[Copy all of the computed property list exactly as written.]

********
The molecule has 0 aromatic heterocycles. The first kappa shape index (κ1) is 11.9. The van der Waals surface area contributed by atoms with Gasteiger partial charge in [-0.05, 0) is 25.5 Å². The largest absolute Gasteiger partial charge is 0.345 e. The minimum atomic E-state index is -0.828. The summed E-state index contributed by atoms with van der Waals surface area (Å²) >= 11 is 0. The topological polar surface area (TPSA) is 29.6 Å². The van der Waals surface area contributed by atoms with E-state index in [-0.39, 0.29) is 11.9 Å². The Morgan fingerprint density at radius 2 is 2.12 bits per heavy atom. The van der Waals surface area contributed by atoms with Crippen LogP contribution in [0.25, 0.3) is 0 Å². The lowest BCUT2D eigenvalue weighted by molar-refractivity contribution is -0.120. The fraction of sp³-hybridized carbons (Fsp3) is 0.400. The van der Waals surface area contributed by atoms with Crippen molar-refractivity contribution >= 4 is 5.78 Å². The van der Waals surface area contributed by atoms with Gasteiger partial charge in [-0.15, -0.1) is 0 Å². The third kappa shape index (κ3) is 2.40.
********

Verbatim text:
The molecule has 0 aromatic heterocycles. The first kappa shape index (κ1) is 11.9. The van der Waals surface area contributed by atoms with Gasteiger partial charge in [-0.05, 0) is 25.5 Å². The largest absolute Gasteiger partial charge is 0.345 e. The minimum atomic E-state index is -0.828. The summed E-state index contributed by atoms with van der Waals surface area (Å²) >= 11 is 0. The topological polar surface area (TPSA) is 29.6 Å². The van der Waals surface area contributed by atoms with E-state index in [-0.39, 0.29) is 11.9 Å². The Morgan fingerprint density at radius 2 is 2.12 bits per heavy atom. The van der Waals surface area contributed by atoms with Crippen LogP contribution in [0.25, 0.3) is 0 Å². The lowest BCUT2D eigenvalue weighted by molar-refractivity contribution is -0.120. The fraction of sp³-hybridized carbons (Fsp3) is 0.400. The van der Waals surface area contributed by atoms with Crippen molar-refractivity contribution >= 4 is 5.78 Å². The van der Waals surface area contributed by atoms with Gasteiger partial charge in [-0.15, -0.1) is 0 Å². The third kappa shape index (κ3) is 2.40.